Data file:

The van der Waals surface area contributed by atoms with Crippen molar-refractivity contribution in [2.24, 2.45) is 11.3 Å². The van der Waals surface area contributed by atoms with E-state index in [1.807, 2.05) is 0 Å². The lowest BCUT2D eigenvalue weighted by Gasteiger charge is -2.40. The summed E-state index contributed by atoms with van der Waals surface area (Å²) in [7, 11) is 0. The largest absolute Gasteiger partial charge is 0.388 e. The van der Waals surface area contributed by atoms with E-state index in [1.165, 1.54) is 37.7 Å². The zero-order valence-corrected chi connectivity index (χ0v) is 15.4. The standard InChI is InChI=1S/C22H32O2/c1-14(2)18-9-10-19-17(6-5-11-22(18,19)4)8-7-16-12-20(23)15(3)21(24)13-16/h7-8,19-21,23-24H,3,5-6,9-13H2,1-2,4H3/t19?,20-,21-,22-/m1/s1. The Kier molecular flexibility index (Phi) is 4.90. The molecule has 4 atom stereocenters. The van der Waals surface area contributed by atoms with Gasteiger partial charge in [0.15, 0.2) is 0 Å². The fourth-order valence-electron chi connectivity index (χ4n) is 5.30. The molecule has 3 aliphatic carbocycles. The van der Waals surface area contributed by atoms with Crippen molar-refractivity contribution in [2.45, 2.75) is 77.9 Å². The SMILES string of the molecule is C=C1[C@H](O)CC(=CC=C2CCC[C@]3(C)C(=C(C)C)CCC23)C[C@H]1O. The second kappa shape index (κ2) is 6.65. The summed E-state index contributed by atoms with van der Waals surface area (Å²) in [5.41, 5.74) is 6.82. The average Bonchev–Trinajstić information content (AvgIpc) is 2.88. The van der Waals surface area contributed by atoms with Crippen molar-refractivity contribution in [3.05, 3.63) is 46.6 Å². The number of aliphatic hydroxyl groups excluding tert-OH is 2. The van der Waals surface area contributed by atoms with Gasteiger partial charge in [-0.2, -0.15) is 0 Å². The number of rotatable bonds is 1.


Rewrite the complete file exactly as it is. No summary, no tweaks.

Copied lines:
The van der Waals surface area contributed by atoms with Crippen molar-refractivity contribution in [2.24, 2.45) is 11.3 Å². The van der Waals surface area contributed by atoms with E-state index in [1.807, 2.05) is 0 Å². The lowest BCUT2D eigenvalue weighted by Gasteiger charge is -2.40. The summed E-state index contributed by atoms with van der Waals surface area (Å²) in [7, 11) is 0. The largest absolute Gasteiger partial charge is 0.388 e. The van der Waals surface area contributed by atoms with E-state index in [1.165, 1.54) is 37.7 Å². The zero-order valence-corrected chi connectivity index (χ0v) is 15.4. The standard InChI is InChI=1S/C22H32O2/c1-14(2)18-9-10-19-17(6-5-11-22(18,19)4)8-7-16-12-20(23)15(3)21(24)13-16/h7-8,19-21,23-24H,3,5-6,9-13H2,1-2,4H3/t19?,20-,21-,22-/m1/s1. The Kier molecular flexibility index (Phi) is 4.90. The molecule has 4 atom stereocenters. The van der Waals surface area contributed by atoms with Gasteiger partial charge in [0.15, 0.2) is 0 Å². The fourth-order valence-electron chi connectivity index (χ4n) is 5.30. The molecule has 3 aliphatic carbocycles. The van der Waals surface area contributed by atoms with Crippen molar-refractivity contribution in [2.45, 2.75) is 77.9 Å². The SMILES string of the molecule is C=C1[C@H](O)CC(=CC=C2CCC[C@]3(C)C(=C(C)C)CCC23)C[C@H]1O. The second kappa shape index (κ2) is 6.65. The summed E-state index contributed by atoms with van der Waals surface area (Å²) in [5.41, 5.74) is 6.82. The average Bonchev–Trinajstić information content (AvgIpc) is 2.88. The van der Waals surface area contributed by atoms with Crippen molar-refractivity contribution in [3.05, 3.63) is 46.6 Å². The number of aliphatic hydroxyl groups excluding tert-OH is 2. The van der Waals surface area contributed by atoms with Gasteiger partial charge in [-0.2, -0.15) is 0 Å². The number of rotatable bonds is 1.